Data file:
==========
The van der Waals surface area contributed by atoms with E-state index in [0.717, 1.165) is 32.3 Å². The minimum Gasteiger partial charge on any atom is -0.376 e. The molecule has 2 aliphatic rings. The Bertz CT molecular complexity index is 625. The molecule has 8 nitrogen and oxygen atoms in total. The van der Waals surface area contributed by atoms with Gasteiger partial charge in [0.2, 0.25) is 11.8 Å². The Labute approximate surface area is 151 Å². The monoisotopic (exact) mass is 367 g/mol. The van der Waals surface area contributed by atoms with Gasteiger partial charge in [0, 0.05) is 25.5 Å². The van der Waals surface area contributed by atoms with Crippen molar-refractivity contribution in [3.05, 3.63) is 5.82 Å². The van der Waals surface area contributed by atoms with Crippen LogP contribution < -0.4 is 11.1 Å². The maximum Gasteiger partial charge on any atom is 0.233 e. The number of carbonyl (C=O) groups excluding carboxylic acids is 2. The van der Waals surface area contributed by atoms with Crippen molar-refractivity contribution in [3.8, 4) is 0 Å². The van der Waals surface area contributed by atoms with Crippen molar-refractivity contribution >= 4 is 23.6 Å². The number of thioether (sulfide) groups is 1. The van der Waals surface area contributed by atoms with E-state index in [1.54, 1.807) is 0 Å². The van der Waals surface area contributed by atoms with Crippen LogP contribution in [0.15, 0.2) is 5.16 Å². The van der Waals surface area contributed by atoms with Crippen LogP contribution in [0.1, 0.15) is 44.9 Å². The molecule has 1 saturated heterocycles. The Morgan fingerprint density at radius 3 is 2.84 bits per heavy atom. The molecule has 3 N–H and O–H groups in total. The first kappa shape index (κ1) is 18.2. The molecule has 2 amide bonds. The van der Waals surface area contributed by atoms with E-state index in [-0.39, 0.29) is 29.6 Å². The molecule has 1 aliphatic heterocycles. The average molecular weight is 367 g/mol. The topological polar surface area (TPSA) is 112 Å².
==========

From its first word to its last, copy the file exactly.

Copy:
The van der Waals surface area contributed by atoms with E-state index in [0.717, 1.165) is 32.3 Å². The minimum Gasteiger partial charge on any atom is -0.376 e. The molecule has 2 aliphatic rings. The Bertz CT molecular complexity index is 625. The molecule has 8 nitrogen and oxygen atoms in total. The van der Waals surface area contributed by atoms with Gasteiger partial charge in [0.2, 0.25) is 11.8 Å². The Labute approximate surface area is 151 Å². The monoisotopic (exact) mass is 367 g/mol. The van der Waals surface area contributed by atoms with Gasteiger partial charge in [0, 0.05) is 25.5 Å². The van der Waals surface area contributed by atoms with Crippen molar-refractivity contribution in [3.05, 3.63) is 5.82 Å². The van der Waals surface area contributed by atoms with Crippen LogP contribution < -0.4 is 11.1 Å². The maximum Gasteiger partial charge on any atom is 0.233 e. The number of carbonyl (C=O) groups excluding carboxylic acids is 2. The van der Waals surface area contributed by atoms with Crippen molar-refractivity contribution in [3.8, 4) is 0 Å². The van der Waals surface area contributed by atoms with Crippen molar-refractivity contribution >= 4 is 23.6 Å². The number of thioether (sulfide) groups is 1. The van der Waals surface area contributed by atoms with E-state index in [1.54, 1.807) is 0 Å². The van der Waals surface area contributed by atoms with Crippen LogP contribution in [0.15, 0.2) is 5.16 Å². The van der Waals surface area contributed by atoms with Crippen LogP contribution in [0.1, 0.15) is 44.9 Å². The molecule has 1 saturated heterocycles. The Morgan fingerprint density at radius 3 is 2.84 bits per heavy atom. The molecule has 3 N–H and O–H groups in total. The first kappa shape index (κ1) is 18.2. The molecule has 2 amide bonds. The van der Waals surface area contributed by atoms with E-state index in [-0.39, 0.29) is 29.6 Å². The molecule has 1 aliphatic heterocycles. The average molecular weight is 367 g/mol. The topological polar surface area (TPSA) is 112 Å².